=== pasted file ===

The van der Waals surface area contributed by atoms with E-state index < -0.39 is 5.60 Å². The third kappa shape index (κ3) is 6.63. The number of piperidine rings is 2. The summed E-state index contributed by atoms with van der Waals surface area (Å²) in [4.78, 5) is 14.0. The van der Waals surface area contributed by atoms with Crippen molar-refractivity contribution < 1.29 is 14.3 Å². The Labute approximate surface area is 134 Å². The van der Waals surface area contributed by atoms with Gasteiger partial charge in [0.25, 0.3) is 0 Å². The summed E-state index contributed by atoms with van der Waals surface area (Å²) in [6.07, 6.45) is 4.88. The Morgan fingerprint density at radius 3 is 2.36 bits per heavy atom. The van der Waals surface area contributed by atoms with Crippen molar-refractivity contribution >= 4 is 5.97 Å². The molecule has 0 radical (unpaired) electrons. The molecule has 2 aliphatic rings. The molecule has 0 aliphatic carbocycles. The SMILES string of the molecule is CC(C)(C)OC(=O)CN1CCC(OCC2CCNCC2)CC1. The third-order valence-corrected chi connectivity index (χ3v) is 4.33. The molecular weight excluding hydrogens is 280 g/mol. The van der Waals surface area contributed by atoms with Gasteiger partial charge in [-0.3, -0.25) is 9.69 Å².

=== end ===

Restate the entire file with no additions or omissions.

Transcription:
The van der Waals surface area contributed by atoms with E-state index < -0.39 is 5.60 Å². The third kappa shape index (κ3) is 6.63. The number of piperidine rings is 2. The summed E-state index contributed by atoms with van der Waals surface area (Å²) in [4.78, 5) is 14.0. The van der Waals surface area contributed by atoms with Crippen molar-refractivity contribution < 1.29 is 14.3 Å². The Labute approximate surface area is 134 Å². The van der Waals surface area contributed by atoms with Gasteiger partial charge in [0.25, 0.3) is 0 Å². The summed E-state index contributed by atoms with van der Waals surface area (Å²) in [6.07, 6.45) is 4.88. The Morgan fingerprint density at radius 3 is 2.36 bits per heavy atom. The van der Waals surface area contributed by atoms with Crippen molar-refractivity contribution >= 4 is 5.97 Å². The molecule has 0 radical (unpaired) electrons. The molecule has 2 aliphatic rings. The molecule has 0 aliphatic carbocycles. The SMILES string of the molecule is CC(C)(C)OC(=O)CN1CCC(OCC2CCNCC2)CC1. The third-order valence-corrected chi connectivity index (χ3v) is 4.33. The molecular weight excluding hydrogens is 280 g/mol. The van der Waals surface area contributed by atoms with Gasteiger partial charge in [-0.3, -0.25) is 9.69 Å².